1. Disbelief. When you first hear about the assault, it may seem surreal; you might have trouble believing the assault After a traumatic experience, it is common for victims and those around them to experience denial. It is important to focus on acknowledging their story.
  2. Anger. You might feel anger for a number of reasons: towards yourself for not being able to protect the affected person; towards the affected person for telling you about something that is hard to hear; or towards the alleged offender for carrying out the assault and hurting the victim. It can be difficult to keep anger from affecting the way you communicate.
  3. Sadness. When you learn that a trauma such as sexual assault has happened to someone you know, it is normal to feel worried, or powerless. You might feel sad for how this has changed the victim’s life. If you know the alleged offender, you might feel sad for how this has changed their life as well. Self-care strategies and coping skills can help you move through these feelings.
  4. Guilt.You may feel guilty that you could not prevent the assault from happening. You may feel guilty that something so terrible happened to someone else and not to you. It can be helpful to refocus your energy on making the victim feel supported as they move forward.
  5. Anxiety. You might feel anxious about responding the “right” way or worried about how this event will impact your relationship with the victim. Reassure them that the assault was not their fault and that you believe that they are being honest. These can be the most powerful and helpful words for a victim to hear.
  6. Confusion. You might feel confused by what you are hearing. You might not understand how it could happen or why it has happened. Sadly, sexual assaults are more common that we would like to think. Although you may be struggling with feelings of confusion, especially if you know the alleged offender, you should always try to believe the victim. They are never to blame for the assault.


  1. A judgmental, shocked, or over-reactive initial response.
  2. Disbelief, minimizing, or questioning the “truth” of a victim’s story or reactions – especially if they seem to be very calm, or do not want to report to police.
  3. Asking for unnecessary details, or focusing on the behaviour, appearance, and/or location of the victim at the time of the assault.
  4. Focusing on your own emotional reaction (e.g., horror, sadness, anger, recalling a similar experience you may have had).
  5. Questioning why a victim did not act in certain ways (e.g., fighting back, reporting immediately to police, or discontinuing contact with the alleged offender after the assault). It is important to note that people respond to a traumatic incident in many different ways; there is no “typical” response.
  • 4.10 The table at Figure 4 contains a list of harmful and helpful reactions to a disclosure.


Harmful reactions

Helpful reactions


Asking direct questions, trying to pull out details, or talking incessantly.


Listening to what the victim says without judgment and letting the victim express themselves in their own way and at their own pace.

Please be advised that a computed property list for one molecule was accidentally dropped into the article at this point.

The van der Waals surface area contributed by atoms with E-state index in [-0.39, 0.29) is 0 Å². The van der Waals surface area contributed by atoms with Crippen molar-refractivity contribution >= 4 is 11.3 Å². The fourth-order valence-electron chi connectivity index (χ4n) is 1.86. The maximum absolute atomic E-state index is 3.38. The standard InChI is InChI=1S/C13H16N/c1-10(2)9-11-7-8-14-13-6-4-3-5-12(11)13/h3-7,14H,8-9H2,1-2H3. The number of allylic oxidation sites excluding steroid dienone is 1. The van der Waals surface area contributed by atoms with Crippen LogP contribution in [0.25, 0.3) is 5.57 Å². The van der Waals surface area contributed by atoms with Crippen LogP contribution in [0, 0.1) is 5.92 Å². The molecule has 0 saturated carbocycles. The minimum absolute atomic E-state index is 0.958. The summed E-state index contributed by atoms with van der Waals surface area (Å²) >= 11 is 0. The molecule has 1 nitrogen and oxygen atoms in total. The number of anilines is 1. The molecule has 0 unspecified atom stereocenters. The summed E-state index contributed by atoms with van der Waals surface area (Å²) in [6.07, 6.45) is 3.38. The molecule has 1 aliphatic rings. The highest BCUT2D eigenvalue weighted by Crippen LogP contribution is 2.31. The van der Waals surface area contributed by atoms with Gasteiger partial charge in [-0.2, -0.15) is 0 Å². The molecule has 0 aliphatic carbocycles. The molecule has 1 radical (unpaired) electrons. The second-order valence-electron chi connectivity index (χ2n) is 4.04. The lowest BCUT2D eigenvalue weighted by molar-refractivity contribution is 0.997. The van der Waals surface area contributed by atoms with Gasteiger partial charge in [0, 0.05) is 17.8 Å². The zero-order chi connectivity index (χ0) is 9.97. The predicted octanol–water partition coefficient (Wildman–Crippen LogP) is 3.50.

Appearing to be sceptical or questioning what the victim tells you.


Believing what the victim tells you because it is their experience and their perception. For the moment, you must focus on what the victim is saying and experiencing.

Trivializing, minimizing, or over-dramatizing


Receiving what the victim says without minimalizing or amplifying the facts, emotions, or consequences.

Emphasizing what the victim could have said or done differently

Encouraging their strengths

Recognizing accomplishments and highlighting their strength and courage for talking about the traumatic experience.


Blaming the victim for what they did or did not do or implying that the victim is partially responsible for what happened.

Removing guilt

Getting the victim to understand that it is not their fault, that the aggressor is completely responsible for their own actions.


Figure 4: Harmful and helpful reactions to a disclosure


  • 4.11. “Why didn’t you tell anyone?” is a common question which is asked of victims of sexual assault. A sexual assault most often includes profound humiliation and shame. Even though sexual assault is more about aggression, power and control, sexual assault involves a person’s sexual body parts and behaviours, both of which some people are embarrassed or feel ashamed to talk about. When there is physical violence (such as overpowering someone or using sex as a weapon), the trauma and shame can be deep; sexual assault is intensely dehumanizing, and the victim may feel like they lack control over their life.
  • 4.12. The following list explains some of the reasons expressed by victims for not coming forward after an assault.[1] It is likely that a victim of sexual assault may:
  1. feel deeply embarrassed, ashamed, or humiliated, especially if the assault was perpetrated by someone they trusted, or if there were drugs or alcohol involved;
  2. fear they will not be believed or will be blamed, especially if this has been their experience in the past or they have seen this kind of thing in popular culture (e.g., television, movies);
  3. be confused about whether or not it was sexual assault (especially if alcohol or drugs were involved);
  4. fear for their safety, or the safety of their friends, especially if threats were involved;